Reproductive cells in animals, called gametes, are examples of haploid cells. Both male and female reproductive cells, known respectively as sperm and egg cells, are haploid in that they each possess one copy of each type of chromosome that, when joined with other haploid cells, forms a single, complete chromosome set.
Haploid gametes are created via the biological process of meiosis, which splits a diploid parent cell into genetically unique daughter cells. Unlike haploid cells, diploid cells possess two copies of each chromosome, forming two chromosomal sets. Once the haploid daughter cells are created through meiosis, they can combine with an opposite-sex gamete to form a diploid zygote that develops into a new organism. This method of generating new offspring through the fusion of two cells, each containing half the total number of chromosomes an organism of that species normally possesses, is called sexual reproduction.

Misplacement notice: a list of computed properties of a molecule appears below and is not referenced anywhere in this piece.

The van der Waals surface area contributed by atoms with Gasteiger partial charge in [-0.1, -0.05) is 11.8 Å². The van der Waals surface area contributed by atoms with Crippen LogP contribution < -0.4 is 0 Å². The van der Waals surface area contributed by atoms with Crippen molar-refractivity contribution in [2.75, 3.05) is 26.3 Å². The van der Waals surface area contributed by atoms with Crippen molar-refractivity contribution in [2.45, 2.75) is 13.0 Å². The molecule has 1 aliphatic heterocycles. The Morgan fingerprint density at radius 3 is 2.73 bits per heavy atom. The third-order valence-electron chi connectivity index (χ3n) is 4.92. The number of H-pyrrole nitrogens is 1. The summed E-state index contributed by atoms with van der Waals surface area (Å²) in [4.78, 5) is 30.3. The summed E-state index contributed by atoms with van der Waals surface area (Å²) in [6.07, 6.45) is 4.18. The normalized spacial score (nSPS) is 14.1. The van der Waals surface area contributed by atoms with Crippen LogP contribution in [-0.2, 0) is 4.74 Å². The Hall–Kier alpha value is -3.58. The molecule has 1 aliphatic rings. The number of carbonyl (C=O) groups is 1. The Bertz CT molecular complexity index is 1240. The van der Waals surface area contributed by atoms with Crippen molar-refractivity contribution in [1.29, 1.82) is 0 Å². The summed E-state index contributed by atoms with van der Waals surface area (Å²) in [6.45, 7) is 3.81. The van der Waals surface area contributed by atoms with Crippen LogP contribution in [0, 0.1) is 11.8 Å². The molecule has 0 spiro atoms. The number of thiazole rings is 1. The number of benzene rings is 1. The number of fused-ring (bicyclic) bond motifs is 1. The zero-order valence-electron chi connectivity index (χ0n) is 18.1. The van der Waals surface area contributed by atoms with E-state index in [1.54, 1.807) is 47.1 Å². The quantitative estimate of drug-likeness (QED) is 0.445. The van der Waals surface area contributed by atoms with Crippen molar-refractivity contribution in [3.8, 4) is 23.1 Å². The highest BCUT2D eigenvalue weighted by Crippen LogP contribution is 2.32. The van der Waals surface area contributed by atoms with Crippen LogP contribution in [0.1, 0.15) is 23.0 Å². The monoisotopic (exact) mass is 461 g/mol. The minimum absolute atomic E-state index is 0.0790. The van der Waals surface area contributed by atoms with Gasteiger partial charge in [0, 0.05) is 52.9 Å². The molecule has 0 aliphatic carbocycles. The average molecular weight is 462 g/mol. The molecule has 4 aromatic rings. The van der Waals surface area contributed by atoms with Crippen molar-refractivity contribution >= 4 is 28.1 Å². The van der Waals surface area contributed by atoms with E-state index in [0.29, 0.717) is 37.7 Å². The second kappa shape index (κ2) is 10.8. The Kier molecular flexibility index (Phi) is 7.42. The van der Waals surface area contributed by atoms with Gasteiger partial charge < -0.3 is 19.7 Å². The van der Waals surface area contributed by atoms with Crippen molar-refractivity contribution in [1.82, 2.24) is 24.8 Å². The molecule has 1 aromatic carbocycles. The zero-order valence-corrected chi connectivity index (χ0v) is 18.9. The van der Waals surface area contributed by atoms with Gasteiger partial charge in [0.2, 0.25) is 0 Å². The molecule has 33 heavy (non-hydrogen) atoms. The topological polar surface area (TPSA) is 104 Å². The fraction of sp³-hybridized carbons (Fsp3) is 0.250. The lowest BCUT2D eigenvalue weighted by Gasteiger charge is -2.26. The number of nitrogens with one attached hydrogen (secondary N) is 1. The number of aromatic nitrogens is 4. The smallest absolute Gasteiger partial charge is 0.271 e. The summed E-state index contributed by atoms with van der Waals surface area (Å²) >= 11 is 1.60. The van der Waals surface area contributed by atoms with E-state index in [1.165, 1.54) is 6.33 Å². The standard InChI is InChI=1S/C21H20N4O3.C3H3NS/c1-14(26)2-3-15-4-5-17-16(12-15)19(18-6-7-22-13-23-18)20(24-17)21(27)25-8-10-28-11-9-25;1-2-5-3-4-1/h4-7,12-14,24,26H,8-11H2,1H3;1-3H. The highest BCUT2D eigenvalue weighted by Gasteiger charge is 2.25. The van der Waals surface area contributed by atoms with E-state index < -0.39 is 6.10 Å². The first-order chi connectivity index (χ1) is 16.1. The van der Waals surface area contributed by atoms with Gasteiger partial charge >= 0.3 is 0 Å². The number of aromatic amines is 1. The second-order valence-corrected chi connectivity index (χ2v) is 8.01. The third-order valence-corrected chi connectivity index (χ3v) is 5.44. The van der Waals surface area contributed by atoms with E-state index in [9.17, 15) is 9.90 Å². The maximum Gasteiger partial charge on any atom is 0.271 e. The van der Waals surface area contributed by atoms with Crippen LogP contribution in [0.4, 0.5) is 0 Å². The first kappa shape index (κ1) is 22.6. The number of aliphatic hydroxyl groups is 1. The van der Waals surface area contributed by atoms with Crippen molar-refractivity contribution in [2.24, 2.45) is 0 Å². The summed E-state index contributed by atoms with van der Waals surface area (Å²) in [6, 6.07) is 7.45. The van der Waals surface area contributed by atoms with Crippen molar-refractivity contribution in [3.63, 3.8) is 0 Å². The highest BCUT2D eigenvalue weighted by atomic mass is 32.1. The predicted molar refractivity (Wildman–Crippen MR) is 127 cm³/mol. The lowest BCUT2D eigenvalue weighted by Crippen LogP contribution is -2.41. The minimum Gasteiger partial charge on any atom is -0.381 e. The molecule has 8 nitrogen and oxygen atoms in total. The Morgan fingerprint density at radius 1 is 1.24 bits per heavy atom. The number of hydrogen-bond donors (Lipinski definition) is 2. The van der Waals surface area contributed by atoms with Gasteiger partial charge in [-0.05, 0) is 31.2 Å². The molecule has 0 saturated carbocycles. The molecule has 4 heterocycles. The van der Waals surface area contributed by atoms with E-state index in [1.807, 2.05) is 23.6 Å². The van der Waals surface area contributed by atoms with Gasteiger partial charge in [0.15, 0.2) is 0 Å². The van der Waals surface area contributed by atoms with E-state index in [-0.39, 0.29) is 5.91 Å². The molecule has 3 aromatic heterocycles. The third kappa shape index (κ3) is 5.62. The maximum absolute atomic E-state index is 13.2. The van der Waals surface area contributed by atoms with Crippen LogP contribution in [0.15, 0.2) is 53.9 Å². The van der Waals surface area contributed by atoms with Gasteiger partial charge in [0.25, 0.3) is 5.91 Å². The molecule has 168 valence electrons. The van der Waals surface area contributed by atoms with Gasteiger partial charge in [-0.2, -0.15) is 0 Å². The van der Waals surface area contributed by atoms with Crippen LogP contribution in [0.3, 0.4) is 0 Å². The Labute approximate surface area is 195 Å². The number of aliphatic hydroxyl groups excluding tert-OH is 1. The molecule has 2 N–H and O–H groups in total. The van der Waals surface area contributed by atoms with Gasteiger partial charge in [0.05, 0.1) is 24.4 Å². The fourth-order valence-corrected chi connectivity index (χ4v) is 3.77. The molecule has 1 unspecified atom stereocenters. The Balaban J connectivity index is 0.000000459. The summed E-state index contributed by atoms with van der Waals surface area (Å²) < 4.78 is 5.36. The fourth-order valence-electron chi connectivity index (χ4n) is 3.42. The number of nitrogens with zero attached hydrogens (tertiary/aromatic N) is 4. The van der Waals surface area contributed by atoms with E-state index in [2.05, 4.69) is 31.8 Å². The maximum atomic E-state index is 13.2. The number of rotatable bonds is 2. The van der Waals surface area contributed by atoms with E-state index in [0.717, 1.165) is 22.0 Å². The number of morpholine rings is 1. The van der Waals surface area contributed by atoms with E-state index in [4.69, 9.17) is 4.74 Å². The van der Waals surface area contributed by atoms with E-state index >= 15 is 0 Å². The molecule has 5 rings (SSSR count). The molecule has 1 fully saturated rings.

Body cells are diploid in animals. Whereas gametes are produced through meiosis, diploid body cells are created through a different method of cell replication called mitosis. This process creates daughter cells that are exact genetic copies. The goal of this process is not to make gametes that can be used to create unique offspring, so it is not necessary for each daughter cell to differ from the others.